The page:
Even larger profits were made by criminal syndicates who supplied transport and arranged repackaging and relabelling in the United States. One syndicate member was Dino Bravo, a mob enforcer and former wrestler who, investigators believe, was involved with a cigarette relabelling operation in New York state. On 12 March 1993, the police found him dead in his luxury Montreal home. He had been shot in the head seven times, a classic mob execution. Police also found stacks of cash and documents related to the cigarette smuggling business he had helped organize.

Another who died savagely was Tommy Chui, a former director of British American Tobacco's (BAT) main distributor in Hong Kong. The distributor ran a secret trade in cigarettes nominally made for Hong Kong but in fact supplied to smuggling teams who transported the cigarettes by junk into remote Chinese inlets under the eyes of the Red Army. Chui had approached Hong Kong's Independent Commission Against Corruption (ICAC) with information on BAT's $1.5-billiondollar a year smuggling operation to China. His testimony was expected to result in prosecutions against former business associates, corrupt customs officers and members of the Chinese Triads.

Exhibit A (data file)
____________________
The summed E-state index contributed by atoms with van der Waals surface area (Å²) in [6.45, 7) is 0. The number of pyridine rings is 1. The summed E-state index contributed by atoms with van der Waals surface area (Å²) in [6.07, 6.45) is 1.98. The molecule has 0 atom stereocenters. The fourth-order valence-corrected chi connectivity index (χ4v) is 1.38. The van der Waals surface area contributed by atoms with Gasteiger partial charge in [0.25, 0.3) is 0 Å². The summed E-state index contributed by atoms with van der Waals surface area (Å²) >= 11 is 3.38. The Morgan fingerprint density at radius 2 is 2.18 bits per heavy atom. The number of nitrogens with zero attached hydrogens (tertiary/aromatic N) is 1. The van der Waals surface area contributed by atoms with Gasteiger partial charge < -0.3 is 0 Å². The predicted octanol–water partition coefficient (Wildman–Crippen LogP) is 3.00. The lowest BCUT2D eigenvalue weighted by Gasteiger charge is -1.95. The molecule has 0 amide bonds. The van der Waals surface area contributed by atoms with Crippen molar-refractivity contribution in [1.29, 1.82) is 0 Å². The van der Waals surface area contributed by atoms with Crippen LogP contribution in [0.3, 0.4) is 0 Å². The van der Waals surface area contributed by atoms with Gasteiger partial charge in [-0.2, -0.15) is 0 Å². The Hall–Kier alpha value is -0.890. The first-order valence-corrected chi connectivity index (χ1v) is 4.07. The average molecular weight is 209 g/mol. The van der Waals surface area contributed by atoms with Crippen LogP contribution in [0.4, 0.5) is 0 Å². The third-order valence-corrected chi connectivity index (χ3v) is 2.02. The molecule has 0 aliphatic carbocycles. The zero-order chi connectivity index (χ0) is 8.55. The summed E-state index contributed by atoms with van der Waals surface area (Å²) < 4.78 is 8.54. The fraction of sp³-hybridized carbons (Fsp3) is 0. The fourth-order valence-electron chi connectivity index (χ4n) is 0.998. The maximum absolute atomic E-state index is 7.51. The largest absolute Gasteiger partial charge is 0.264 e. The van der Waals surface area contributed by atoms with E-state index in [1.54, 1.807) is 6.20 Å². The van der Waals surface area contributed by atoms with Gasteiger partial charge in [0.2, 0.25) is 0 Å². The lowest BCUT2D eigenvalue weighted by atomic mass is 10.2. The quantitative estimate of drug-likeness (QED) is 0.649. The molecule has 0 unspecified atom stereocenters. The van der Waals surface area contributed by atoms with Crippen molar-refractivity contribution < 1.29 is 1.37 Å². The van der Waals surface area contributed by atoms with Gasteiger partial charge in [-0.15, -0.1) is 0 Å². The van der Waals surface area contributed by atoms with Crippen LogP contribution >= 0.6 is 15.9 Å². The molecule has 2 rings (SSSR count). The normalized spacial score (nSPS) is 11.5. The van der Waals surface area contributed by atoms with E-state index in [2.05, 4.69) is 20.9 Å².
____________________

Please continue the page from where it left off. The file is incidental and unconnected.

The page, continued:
Chui had also implicated three BAT executives in a bribery scheme. But suddenly he disappeared. Three days later, his body was found floating in Singapore harbour. He had been expected in Singapore for the opening of his wife's downtown boutique, but had failed to turn up. He had been gagged, ritually tortured and then suffocated.

Why cigarettes are smuggled

To increase sales and evade tax. Cheaper cigarettes stimulate consumption and thus increase profits for the producers. Smuggling is widespread even in countries where taxes on tobacco are low and prices of cigarettes cheap. This demonstrates that smuggling is purely supply driven.